Robert Polhill Bevan (5 August 1865 – 8 July 1925) was an English painter, draughtsman and lithographer. He was a founding member of the Camden Town Group, the London Group, and the Cumberland Market Group.
He was born in Brunswick Square, Hove, near Brighton, the fourth of six children of Richard Alexander Bevan and Laura Maria Polhill. The Bevans had been a Quaker family with long associations with Barclays Bank. They were descended from Silvanus Bevan the Plough Court apothecary and Robert Barclay the Quaker Apologist. The family, who could trace direct descent from Iestyn ap Gwrgant, had left Wales in the 17th century and settled in London.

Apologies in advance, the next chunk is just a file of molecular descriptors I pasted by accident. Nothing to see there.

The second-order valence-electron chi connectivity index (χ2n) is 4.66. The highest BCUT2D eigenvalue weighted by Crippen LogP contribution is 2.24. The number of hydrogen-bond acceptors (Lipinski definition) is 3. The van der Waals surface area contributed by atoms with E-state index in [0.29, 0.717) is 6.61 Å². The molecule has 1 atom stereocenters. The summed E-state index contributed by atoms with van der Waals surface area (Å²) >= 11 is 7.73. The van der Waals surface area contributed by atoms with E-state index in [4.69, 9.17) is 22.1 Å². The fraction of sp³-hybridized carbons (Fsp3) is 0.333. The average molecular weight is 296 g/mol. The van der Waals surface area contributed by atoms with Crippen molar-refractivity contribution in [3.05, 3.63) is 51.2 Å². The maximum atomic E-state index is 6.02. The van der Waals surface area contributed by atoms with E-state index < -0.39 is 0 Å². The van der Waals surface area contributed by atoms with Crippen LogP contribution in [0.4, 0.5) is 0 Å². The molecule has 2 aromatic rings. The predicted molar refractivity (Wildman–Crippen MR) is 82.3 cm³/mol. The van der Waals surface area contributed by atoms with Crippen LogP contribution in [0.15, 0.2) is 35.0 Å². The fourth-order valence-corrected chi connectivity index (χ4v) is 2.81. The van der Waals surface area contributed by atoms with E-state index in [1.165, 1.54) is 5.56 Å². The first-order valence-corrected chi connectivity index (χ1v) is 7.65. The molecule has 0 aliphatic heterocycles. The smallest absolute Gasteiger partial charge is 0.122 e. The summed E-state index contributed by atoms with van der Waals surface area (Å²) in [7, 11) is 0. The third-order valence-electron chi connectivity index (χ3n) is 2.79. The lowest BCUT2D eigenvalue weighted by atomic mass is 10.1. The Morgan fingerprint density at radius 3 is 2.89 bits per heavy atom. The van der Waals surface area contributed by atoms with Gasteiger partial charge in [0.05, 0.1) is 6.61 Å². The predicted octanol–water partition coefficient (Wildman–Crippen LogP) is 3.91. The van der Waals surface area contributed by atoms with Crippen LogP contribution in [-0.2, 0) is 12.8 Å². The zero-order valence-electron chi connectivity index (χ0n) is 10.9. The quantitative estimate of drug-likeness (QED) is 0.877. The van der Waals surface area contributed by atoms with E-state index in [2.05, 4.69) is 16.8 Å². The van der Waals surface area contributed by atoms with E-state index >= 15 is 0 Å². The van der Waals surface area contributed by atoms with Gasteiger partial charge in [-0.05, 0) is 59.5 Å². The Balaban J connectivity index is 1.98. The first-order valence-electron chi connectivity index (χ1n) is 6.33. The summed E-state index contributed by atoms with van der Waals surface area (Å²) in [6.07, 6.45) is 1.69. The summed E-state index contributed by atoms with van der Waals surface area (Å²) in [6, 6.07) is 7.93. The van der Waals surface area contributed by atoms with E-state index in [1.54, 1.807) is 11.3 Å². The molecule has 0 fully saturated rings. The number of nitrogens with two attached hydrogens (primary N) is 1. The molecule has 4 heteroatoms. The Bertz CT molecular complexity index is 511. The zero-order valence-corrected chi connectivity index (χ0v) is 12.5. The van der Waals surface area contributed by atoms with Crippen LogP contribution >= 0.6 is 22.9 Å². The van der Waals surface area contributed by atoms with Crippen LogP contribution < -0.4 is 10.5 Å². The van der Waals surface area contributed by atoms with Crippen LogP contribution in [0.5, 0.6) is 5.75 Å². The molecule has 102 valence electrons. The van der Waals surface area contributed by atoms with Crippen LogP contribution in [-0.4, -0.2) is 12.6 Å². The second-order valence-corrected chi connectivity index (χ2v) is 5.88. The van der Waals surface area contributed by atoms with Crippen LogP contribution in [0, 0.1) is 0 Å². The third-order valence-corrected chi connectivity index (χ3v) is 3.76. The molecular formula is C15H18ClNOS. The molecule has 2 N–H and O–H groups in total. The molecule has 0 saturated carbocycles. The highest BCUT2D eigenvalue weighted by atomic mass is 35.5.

His first teacher of drawing was Arthur Ernest Pearce, who later became head designer to Royal Doulton potteries. In 1888 he studied art under Fred Brown at the Westminster School of Art before moving to the Académie Julian in Paris. Amongst his fellow students were Paul Sérusier, Pierre Bonnard, Edouard Vuillard and Maurice Denis. Bevan made his first visit to Brittany with a fellow student Eric Forbes-Robertson in 1890 and stayed at the Villa Julia, in Pont-Aven. He made a second visit in the autumn of the following year before travelling to Morocco by way of Madrid to study Velasquez and Goya at first hand. He appears to have done more fox-hunting in Tangier than drawing in the company of the artists Joseph Crawhall and George Denholm Armour and was Master of the Tangier Hunt in his second season.